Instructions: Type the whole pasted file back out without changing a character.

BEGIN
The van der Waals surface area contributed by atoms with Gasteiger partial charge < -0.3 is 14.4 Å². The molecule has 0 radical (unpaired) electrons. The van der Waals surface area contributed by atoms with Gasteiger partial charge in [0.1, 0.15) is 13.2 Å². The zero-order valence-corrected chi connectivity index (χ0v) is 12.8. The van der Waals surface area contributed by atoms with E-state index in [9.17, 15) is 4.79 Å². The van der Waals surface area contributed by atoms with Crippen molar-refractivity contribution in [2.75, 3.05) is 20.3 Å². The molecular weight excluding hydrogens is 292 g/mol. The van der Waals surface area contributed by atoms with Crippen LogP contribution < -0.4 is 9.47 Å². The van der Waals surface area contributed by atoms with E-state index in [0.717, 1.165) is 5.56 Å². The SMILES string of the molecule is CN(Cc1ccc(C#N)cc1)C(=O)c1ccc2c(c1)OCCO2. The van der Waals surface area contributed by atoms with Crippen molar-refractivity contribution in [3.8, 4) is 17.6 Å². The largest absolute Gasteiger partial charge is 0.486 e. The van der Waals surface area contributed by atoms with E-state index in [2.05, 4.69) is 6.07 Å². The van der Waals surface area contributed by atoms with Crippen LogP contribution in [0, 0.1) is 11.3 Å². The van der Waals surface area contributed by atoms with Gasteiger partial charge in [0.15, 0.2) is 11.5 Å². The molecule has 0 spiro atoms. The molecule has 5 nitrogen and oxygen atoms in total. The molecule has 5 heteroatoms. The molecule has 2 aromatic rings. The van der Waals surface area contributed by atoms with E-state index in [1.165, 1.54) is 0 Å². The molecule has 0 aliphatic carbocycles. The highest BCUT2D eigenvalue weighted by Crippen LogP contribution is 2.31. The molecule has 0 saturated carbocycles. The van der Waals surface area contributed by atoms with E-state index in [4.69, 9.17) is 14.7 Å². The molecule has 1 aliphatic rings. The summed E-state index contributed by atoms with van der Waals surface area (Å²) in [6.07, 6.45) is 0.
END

The van der Waals surface area contributed by atoms with Gasteiger partial charge < -0.3 is 14.4 Å². The molecule has 0 radical (unpaired) electrons. The van der Waals surface area contributed by atoms with Gasteiger partial charge in [0.1, 0.15) is 13.2 Å². The zero-order valence-corrected chi connectivity index (χ0v) is 12.8. The van der Waals surface area contributed by atoms with E-state index in [9.17, 15) is 4.79 Å². The van der Waals surface area contributed by atoms with Crippen molar-refractivity contribution in [2.75, 3.05) is 20.3 Å². The molecular weight excluding hydrogens is 292 g/mol. The van der Waals surface area contributed by atoms with Crippen LogP contribution < -0.4 is 9.47 Å². The van der Waals surface area contributed by atoms with E-state index in [0.717, 1.165) is 5.56 Å². The SMILES string of the molecule is CN(Cc1ccc(C#N)cc1)C(=O)c1ccc2c(c1)OCCO2. The van der Waals surface area contributed by atoms with Crippen molar-refractivity contribution in [3.8, 4) is 17.6 Å². The largest absolute Gasteiger partial charge is 0.486 e. The van der Waals surface area contributed by atoms with E-state index in [2.05, 4.69) is 6.07 Å². The van der Waals surface area contributed by atoms with Crippen LogP contribution in [0, 0.1) is 11.3 Å². The van der Waals surface area contributed by atoms with Gasteiger partial charge in [0.15, 0.2) is 11.5 Å². The molecule has 0 spiro atoms. The molecule has 5 nitrogen and oxygen atoms in total. The molecule has 5 heteroatoms. The molecule has 2 aromatic rings. The van der Waals surface area contributed by atoms with E-state index in [1.165, 1.54) is 0 Å². The molecule has 0 aliphatic carbocycles. The highest BCUT2D eigenvalue weighted by Crippen LogP contribution is 2.31. The molecule has 0 saturated carbocycles. The van der Waals surface area contributed by atoms with E-state index in [4.69, 9.17) is 14.7 Å². The molecule has 1 aliphatic rings. The summed E-state index contributed by atoms with van der Waals surface area (Å²) in [6.07, 6.45) is 0.